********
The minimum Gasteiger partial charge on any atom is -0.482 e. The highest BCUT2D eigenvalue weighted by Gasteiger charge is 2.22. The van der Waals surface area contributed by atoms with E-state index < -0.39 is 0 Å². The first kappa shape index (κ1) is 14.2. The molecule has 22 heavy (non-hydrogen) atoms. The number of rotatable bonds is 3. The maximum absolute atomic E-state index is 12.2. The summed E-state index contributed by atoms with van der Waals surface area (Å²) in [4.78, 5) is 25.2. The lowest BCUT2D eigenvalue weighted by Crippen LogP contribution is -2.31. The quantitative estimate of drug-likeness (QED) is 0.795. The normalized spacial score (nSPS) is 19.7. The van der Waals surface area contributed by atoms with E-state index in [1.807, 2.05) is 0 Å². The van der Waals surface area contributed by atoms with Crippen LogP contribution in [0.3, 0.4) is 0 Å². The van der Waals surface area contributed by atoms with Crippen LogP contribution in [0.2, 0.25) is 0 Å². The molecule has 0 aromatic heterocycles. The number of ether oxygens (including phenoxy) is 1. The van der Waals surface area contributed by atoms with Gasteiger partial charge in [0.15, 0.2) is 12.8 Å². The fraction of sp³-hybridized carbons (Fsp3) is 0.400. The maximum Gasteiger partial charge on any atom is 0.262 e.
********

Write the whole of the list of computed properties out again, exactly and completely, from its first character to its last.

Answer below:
The minimum Gasteiger partial charge on any atom is -0.482 e. The highest BCUT2D eigenvalue weighted by Gasteiger charge is 2.22. The van der Waals surface area contributed by atoms with E-state index < -0.39 is 0 Å². The first kappa shape index (κ1) is 14.2. The molecule has 22 heavy (non-hydrogen) atoms. The number of rotatable bonds is 3. The maximum absolute atomic E-state index is 12.2. The summed E-state index contributed by atoms with van der Waals surface area (Å²) in [4.78, 5) is 25.2. The lowest BCUT2D eigenvalue weighted by Crippen LogP contribution is -2.31. The quantitative estimate of drug-likeness (QED) is 0.795. The normalized spacial score (nSPS) is 19.7. The van der Waals surface area contributed by atoms with E-state index in [1.807, 2.05) is 0 Å². The van der Waals surface area contributed by atoms with Crippen LogP contribution in [0.3, 0.4) is 0 Å². The van der Waals surface area contributed by atoms with Crippen LogP contribution in [0.2, 0.25) is 0 Å². The molecule has 0 aromatic heterocycles. The number of ether oxygens (including phenoxy) is 1. The van der Waals surface area contributed by atoms with Gasteiger partial charge in [0.15, 0.2) is 12.8 Å². The fraction of sp³-hybridized carbons (Fsp3) is 0.400. The maximum Gasteiger partial charge on any atom is 0.262 e.